And just what in the name of easter baskets would a boysenberry blonde look like? Did the person who wrote that ever even see a boysenberry? They’re so deep purple that they’re virtually black. Strawberry blonde is a shade, yes. Boysenberry blonde? Not so much. Those two things do not work together.

    I find the pairing weird and it makes me curious to see such a thing in real life. I’m pretty sure it’s impossible outside of food coloring on a junior high girl. Back to the likely made-up story of quickie hair dyes and their metaphorical relationship with the vagaries of the vapid gender.


    This sign of the times was dramatized for us recently when photographer Peter Basch sent us a test shot of prospective Playmate Colleen Farrington, a New York TV model*.

    (Ibid.)

    *In fact, Colleen was at this time modeling on television and doing high fashion on runways. She worked frequently with designer Oleg Cassini, who would go on to permanent international fame in about three years as Jacqueline Kennedy’s favorite designer and the architect of her “look” in the Camelot heyday.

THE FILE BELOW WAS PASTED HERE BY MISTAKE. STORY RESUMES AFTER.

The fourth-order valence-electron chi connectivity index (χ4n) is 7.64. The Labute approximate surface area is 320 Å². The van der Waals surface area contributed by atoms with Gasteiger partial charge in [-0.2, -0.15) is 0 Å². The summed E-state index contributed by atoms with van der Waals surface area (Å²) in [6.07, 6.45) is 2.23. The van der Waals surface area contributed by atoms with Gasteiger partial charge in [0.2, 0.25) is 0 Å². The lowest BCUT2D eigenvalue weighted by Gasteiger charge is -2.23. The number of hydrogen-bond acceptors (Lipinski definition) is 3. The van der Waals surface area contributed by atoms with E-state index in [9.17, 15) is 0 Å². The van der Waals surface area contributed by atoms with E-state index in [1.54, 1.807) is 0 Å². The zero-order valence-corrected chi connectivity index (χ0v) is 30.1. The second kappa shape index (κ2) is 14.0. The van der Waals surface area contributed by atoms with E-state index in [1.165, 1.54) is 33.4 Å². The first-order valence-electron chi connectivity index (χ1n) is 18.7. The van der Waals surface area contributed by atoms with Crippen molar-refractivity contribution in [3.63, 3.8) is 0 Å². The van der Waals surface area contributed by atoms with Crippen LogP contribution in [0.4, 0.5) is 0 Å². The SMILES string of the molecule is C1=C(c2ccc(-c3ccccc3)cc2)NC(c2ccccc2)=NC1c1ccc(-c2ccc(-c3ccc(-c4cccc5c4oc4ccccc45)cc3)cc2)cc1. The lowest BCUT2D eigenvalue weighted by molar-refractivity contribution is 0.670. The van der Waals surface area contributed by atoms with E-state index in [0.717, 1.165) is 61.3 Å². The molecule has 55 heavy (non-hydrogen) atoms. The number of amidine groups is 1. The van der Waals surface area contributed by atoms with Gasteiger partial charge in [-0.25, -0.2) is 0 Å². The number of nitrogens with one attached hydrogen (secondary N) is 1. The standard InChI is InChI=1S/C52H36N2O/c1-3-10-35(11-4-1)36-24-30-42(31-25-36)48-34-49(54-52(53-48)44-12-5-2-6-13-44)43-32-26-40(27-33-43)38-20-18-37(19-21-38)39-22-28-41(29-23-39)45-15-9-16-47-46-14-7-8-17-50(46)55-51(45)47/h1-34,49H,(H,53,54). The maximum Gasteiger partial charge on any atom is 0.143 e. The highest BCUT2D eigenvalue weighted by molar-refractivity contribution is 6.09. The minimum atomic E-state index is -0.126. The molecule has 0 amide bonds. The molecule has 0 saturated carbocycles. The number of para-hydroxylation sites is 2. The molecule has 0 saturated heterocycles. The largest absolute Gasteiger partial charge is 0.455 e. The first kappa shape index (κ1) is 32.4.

My favorite shot of the spread.

    We found her a pert, well-turned brunette, and we wired Pete to go ahead by all means. When the first Playmate photos arrived, however, Colleen (having dyed her crowning glory for a TV show) was a blonde.

    (Ibid.)


    We liked her better the other way, so she obliged by becoming a brunette again and Pete, in a puckish mood, persuaded her to try a temporary head of red, too, in the interest of utter confusion.

    (Ibid.)


    On these pages, therefore, Colleen is available in three smart decorator colors. Which do you prefer?

    (Ibid.)

    Red, over here. I’ll put the poll at the bottom for easy voting.

    I’m curious to see how this one comes out. I think the red suits Ms. Farrington, who sometimes went by Ms. Prince, best, but then again, the pictures of her with red hair are the best done in my opinion, too, so that could be clouding my judgment. If she’d been blonde in the pink corset by the bar pictures, maybe my feelings would be different.